Because of the way soap cleans it’s better than hand sanitizer. Alton Brown’s handwashing video explains it in a perfectly entertaining way. If that’s not your style, check out this tutorial from the Centers for Disease Control and Prevention (CDC).



The real truth is that there are germs on your skin which transfer to your soap during use. See, there are bacteria cells that live on our skin called the microbiome. These microorganisms are essential to our immune system and protects us from pathogens.

So, when you lather with bar soap, you’re basically transferring bacteria from your skin to your soap and back again. It’s very unlikely that anyone would get sick from soap since most of the microorganisms on it came from you.   

Still, if you want to minimize the amount of germs on your bar you can follow these suggestions. Lather and rinse the bar before using it on your body. Use a clean washcloth each time (if you use one). Allow your soap bar to dry between uses. If you use a slotted soap holder to drain the water from your soap make sure it’s one made of a nonporous material. Bonus: keeping your bar dry also extends the life of it.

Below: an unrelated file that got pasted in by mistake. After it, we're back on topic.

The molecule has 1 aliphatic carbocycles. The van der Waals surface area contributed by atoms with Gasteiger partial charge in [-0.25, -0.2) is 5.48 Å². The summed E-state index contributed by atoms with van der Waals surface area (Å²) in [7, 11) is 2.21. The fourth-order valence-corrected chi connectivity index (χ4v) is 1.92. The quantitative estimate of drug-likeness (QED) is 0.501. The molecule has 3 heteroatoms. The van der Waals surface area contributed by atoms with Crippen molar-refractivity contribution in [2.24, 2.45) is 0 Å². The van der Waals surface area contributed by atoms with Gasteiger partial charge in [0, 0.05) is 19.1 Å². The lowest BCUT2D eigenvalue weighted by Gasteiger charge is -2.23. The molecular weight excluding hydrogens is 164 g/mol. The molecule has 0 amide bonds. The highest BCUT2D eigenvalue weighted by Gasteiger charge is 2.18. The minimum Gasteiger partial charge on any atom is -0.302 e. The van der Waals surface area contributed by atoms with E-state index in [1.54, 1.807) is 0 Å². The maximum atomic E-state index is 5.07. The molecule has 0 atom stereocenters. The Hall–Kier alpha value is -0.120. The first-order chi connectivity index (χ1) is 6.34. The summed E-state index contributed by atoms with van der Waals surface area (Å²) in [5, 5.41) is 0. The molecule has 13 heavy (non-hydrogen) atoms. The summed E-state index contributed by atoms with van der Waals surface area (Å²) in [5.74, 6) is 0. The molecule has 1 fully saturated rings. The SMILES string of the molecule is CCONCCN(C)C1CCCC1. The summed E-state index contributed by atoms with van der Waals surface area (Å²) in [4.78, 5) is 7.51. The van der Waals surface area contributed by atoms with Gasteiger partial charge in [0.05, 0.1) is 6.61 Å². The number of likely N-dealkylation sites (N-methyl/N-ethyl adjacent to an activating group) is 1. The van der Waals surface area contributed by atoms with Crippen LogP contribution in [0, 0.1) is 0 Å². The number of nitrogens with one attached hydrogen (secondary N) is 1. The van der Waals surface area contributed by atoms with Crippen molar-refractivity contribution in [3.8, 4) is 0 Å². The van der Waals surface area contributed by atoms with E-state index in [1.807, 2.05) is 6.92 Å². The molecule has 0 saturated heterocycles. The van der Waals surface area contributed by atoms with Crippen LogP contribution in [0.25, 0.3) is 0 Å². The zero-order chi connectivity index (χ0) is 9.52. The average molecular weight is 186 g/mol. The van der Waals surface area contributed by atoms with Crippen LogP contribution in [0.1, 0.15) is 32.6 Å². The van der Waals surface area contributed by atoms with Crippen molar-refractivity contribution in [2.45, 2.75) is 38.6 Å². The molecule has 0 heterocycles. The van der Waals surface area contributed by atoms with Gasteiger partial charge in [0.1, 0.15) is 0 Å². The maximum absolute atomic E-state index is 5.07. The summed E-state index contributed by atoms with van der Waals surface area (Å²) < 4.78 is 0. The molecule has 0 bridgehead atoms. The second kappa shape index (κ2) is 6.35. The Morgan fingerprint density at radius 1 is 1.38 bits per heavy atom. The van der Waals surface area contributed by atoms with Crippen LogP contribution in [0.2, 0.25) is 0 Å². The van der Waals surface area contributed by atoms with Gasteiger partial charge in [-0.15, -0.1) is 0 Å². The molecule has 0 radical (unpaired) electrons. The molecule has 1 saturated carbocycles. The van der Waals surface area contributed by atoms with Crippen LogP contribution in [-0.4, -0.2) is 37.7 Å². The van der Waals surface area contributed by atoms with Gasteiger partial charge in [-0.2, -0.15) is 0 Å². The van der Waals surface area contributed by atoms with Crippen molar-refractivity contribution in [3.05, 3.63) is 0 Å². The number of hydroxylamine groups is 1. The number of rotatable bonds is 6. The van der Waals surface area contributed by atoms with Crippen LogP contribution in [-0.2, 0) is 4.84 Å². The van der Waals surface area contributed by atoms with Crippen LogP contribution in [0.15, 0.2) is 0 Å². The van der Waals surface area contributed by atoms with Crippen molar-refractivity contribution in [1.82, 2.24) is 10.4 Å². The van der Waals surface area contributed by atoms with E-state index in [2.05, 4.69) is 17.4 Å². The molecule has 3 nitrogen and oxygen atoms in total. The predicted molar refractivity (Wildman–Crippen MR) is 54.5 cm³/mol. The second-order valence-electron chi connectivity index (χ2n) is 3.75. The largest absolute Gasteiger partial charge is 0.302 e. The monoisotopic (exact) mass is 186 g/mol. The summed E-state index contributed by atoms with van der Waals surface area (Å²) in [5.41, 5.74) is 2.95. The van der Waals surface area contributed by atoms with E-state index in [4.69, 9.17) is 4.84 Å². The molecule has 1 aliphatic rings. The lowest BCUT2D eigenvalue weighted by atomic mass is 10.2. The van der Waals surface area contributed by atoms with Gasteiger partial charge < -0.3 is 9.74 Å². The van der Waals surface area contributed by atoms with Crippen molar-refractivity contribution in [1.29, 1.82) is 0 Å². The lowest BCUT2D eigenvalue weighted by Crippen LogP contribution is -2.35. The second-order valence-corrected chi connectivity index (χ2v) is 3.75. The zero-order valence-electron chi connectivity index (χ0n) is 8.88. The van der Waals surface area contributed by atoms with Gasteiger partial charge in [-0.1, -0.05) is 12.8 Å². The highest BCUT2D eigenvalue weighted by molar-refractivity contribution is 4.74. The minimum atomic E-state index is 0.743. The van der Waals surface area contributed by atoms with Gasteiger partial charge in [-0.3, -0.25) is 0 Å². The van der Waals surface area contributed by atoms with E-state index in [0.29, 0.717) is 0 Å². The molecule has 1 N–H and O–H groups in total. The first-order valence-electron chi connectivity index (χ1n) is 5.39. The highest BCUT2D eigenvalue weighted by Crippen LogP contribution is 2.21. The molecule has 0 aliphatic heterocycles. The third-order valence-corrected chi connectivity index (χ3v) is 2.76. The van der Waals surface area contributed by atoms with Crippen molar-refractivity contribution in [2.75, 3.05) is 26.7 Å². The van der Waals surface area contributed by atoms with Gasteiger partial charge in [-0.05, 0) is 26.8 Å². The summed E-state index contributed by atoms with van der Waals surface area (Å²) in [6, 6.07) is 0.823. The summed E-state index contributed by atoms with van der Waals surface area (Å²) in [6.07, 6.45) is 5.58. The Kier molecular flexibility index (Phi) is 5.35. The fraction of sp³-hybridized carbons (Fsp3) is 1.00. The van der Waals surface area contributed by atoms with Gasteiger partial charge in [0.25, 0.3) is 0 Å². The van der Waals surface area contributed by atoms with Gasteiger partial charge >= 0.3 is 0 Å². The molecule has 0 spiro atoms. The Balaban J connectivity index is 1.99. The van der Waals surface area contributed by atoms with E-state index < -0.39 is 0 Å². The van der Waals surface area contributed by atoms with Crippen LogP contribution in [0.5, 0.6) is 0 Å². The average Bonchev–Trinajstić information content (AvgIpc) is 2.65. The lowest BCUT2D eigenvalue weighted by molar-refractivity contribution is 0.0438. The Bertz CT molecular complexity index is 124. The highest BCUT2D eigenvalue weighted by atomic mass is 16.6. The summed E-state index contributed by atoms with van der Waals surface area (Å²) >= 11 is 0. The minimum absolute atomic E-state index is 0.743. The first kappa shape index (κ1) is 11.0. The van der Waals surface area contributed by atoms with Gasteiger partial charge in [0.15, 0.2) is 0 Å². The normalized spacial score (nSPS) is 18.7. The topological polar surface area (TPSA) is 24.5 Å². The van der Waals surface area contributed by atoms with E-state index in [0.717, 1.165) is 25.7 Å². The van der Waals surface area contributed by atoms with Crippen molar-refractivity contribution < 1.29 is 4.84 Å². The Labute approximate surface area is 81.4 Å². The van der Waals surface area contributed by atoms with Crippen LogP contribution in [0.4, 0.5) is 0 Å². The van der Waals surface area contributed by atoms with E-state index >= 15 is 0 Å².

But isn’t liquid soap from a dispenser more hygienic? One thing to consider is the frequency with which the dispenser is cleaned. And how easy is the dispenser pump itself to sanitize? Another consideration is the location of the washing station – if it’s in a kitchen it could be contaminated with hands that handled raw meat – or in a public restroom or environment with a high concentration of bacteria. Would a personal liquid soap dispenser be anymore hygienic than a personal bar of soap? Maybe not. In either case, a bar of soap is very unlikely to make anyone sick.

 handmade soap and hemp washcloth


Yeah, I’m partial. I’ve been making and using handmade soap for over 13 years. After all it has many benefits! Here’s a quick rundown on some of the reasons handmade soap is superior:

It’s the real thing. Real soap made from real ingredients, with no harmful stuff.